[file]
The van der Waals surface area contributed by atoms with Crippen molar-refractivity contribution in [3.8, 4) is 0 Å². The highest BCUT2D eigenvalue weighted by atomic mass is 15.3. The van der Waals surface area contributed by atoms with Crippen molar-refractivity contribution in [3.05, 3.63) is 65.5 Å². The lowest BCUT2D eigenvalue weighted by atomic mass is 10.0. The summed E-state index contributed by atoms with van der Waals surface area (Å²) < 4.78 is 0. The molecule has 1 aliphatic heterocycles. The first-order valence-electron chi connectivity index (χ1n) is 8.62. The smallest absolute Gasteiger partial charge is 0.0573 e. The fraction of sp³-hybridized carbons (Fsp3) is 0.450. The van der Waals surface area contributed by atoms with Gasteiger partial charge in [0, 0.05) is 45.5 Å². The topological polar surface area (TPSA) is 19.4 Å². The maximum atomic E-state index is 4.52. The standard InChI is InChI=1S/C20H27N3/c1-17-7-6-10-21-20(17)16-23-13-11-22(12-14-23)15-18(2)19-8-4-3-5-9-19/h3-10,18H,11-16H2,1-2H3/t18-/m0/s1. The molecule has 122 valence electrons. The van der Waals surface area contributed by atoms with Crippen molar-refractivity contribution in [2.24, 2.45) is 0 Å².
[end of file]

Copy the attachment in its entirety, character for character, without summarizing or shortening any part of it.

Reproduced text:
The van der Waals surface area contributed by atoms with Crippen molar-refractivity contribution in [3.8, 4) is 0 Å². The highest BCUT2D eigenvalue weighted by atomic mass is 15.3. The van der Waals surface area contributed by atoms with Crippen molar-refractivity contribution in [3.05, 3.63) is 65.5 Å². The lowest BCUT2D eigenvalue weighted by atomic mass is 10.0. The summed E-state index contributed by atoms with van der Waals surface area (Å²) < 4.78 is 0. The molecule has 1 aliphatic heterocycles. The first-order valence-electron chi connectivity index (χ1n) is 8.62. The smallest absolute Gasteiger partial charge is 0.0573 e. The fraction of sp³-hybridized carbons (Fsp3) is 0.450. The van der Waals surface area contributed by atoms with Gasteiger partial charge in [0, 0.05) is 45.5 Å². The topological polar surface area (TPSA) is 19.4 Å². The maximum atomic E-state index is 4.52. The standard InChI is InChI=1S/C20H27N3/c1-17-7-6-10-21-20(17)16-23-13-11-22(12-14-23)15-18(2)19-8-4-3-5-9-19/h3-10,18H,11-16H2,1-2H3/t18-/m0/s1. The molecule has 122 valence electrons. The van der Waals surface area contributed by atoms with Crippen molar-refractivity contribution in [2.24, 2.45) is 0 Å².